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Thursday, December 12, 2019

Tax Base Shrinking in Most Wyoming Counties

Most of the legislators on the Joint Revenue Committee represent counties where the tax base has decreased in the past ten years. Yet a majority on the committee wants to raise taxes, and create a corporate income tax. Where do they find the money that will pay those new and higher taxes?


Back on December 2, I noted that Revenue Committee Co-Chairman Dan Zwonitzer is perfectly willing to raise taxes on an economy that is bleeding jobs. This statement of his is not to be taken lightly - quite the contrary: it means that the chairman, and very likely the majority on the Revenue Committee, would sacrifice your business and the financial future of your family, in order to rake in more money for government. 

I would very much like to know where the rest of the Revenue Committee stand on this issue. While we await their answers, let us take a look at the latest county-level economic data from the Bureau of Economic Analysis. These numbers tell us a great deal about what the tax base looks like where you live - and what economic reality Wyoming taxpayers live in.

The BEA has just released the 2018 data for county-level Gross Domestic Product (GDP). This is the most comprehensive measurement we have of economic activity, allowing us to get a good picture of the total value of:

  • Spending by businesses, households and government;
  • Value added by businesses; and
  • Income earned from all sources.

If we isolate the private sector, in other words exclude tax-paid economic activity, we get a picture of the actual, and broadest possible tax base available. 

Here are the private-sector GDP numbers for 2018:

Table 1

County GDP in 2018
Albany        1,062,168,000
Big Horn           399,532,000
Campbell        5,606,893,000
Carbon        1,114,124,000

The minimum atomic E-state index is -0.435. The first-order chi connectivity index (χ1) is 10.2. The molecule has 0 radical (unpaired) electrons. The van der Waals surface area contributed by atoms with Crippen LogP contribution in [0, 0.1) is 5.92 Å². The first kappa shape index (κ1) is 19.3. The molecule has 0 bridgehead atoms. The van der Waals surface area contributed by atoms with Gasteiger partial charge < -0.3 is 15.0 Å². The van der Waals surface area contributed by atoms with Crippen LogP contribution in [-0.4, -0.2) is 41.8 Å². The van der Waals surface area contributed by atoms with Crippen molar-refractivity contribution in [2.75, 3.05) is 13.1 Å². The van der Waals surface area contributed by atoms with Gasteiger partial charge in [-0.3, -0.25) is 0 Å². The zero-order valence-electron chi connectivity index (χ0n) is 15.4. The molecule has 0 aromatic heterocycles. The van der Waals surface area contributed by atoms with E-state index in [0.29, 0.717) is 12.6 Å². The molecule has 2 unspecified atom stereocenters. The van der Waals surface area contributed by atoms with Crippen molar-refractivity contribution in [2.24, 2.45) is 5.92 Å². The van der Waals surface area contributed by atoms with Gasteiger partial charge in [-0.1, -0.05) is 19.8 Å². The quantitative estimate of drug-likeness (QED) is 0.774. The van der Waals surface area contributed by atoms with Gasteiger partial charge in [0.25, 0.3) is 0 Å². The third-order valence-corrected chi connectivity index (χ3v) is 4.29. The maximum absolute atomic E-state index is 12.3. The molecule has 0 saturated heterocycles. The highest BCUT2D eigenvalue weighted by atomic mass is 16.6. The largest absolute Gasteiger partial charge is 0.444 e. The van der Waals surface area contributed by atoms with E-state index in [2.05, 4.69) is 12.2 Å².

Converse        1,288,816,000
Crook           271,712,000
Fremont        1,206,460,000
Goshen           495,906,000
Hot Springs           200,568,000
Johnson           306,848,000
Laramie        4,034,391,000
Lincoln           647,819,000
Natrona        5,157,113,000
Niobrara             95,607,000
Park        1,144,504,000
Platte           499,969,000
Sheridan        1,058,080,000
Sublette        1,152,149,000
Sweetwater        3,505,457,000
Teton        2,235,624,000
Uinta           776,919,000
Washakie           310,776,000
Weston           254,038,000

Now: in economic policy it is quintessential to not stare one self blind at one-year numbers. They provide nice reference points, but that is about it. To really understand the health of an economy we need to see its performance over time. 

This is the point where things start going awry for the tax hikers. I have explained elsewhere that over the past ten years Wyoming has had the worst economic-growth record of all states. In 2018 our economy had only kept 91 cents of every dollar it produced in 2008. This nine-percent decline (in real terms) is painfully visible in the BEA county-level GDP numbers. First, let us look at the inflation-adjusted growth numbers, comparing 2018 to, respectively, 2008 and 2013. The grey-marked numbers represent a decline, showing how many cents remain in 2018 of the economic activity in that county in 2008. For example, in 2018 Campbell County had 76 cents left of every $1 of economic activity in 2008; the same comparison vs. 2013 was 86 cents:

Table 2a

Last ten Last five
Albany 1.18 1.09
Big Horn 0.95 0.92
Campbell 0.76 0.86
Carbon 0.51 1.17
Converse 1.57 1.24
Crook 1.20 1.09
Fremont 0.87 0.91
Goshen 1.38 1.25
Hot Springs 1.11 1.04
Johnson 0.40 0.77
Laramie 0.96 1.08
Lincoln 0.87 1.16
Natrona 1.15 0.96
Niobrara 1.61 1.12
Park 1.03 0.99
Platte 1.07 0.98
Sheridan 0.83 1.05
Sublette 0.52 1.05
Sweetwater 0.82 0.93
Teton 1.18 1.19
Uinta 0.69 0.94
Washakie 0.90 0.94
Weston 0.58 1.11